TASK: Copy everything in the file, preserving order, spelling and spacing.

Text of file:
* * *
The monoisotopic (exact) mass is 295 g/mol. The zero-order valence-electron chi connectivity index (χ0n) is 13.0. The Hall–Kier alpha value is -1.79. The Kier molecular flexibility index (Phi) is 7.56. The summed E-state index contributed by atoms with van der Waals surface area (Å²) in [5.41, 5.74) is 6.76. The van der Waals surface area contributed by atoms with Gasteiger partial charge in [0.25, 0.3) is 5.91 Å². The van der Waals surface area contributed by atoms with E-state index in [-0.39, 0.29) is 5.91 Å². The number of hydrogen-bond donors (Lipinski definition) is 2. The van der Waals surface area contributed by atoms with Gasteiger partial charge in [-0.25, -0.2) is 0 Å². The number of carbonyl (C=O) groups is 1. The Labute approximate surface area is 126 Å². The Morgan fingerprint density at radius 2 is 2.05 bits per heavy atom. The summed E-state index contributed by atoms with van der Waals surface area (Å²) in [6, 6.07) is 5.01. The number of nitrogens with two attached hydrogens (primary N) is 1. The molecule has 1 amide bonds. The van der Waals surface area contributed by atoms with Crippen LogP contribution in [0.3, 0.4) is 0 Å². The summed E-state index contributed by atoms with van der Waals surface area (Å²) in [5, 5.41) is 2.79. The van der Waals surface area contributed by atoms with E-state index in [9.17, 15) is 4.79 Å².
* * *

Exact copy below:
The monoisotopic (exact) mass is 295 g/mol. The zero-order valence-electron chi connectivity index (χ0n) is 13.0. The Hall–Kier alpha value is -1.79. The Kier molecular flexibility index (Phi) is 7.56. The summed E-state index contributed by atoms with van der Waals surface area (Å²) in [5.41, 5.74) is 6.76. The van der Waals surface area contributed by atoms with Gasteiger partial charge in [0.25, 0.3) is 5.91 Å². The van der Waals surface area contributed by atoms with E-state index in [-0.39, 0.29) is 5.91 Å². The number of hydrogen-bond donors (Lipinski definition) is 2. The van der Waals surface area contributed by atoms with Gasteiger partial charge in [-0.25, -0.2) is 0 Å². The number of carbonyl (C=O) groups is 1. The Labute approximate surface area is 126 Å². The Morgan fingerprint density at radius 2 is 2.05 bits per heavy atom. The summed E-state index contributed by atoms with van der Waals surface area (Å²) in [6, 6.07) is 5.01. The number of nitrogens with two attached hydrogens (primary N) is 1. The molecule has 1 amide bonds. The van der Waals surface area contributed by atoms with Crippen LogP contribution in [0.3, 0.4) is 0 Å². The summed E-state index contributed by atoms with van der Waals surface area (Å²) in [5, 5.41) is 2.79. The van der Waals surface area contributed by atoms with E-state index in [9.17, 15) is 4.79 Å².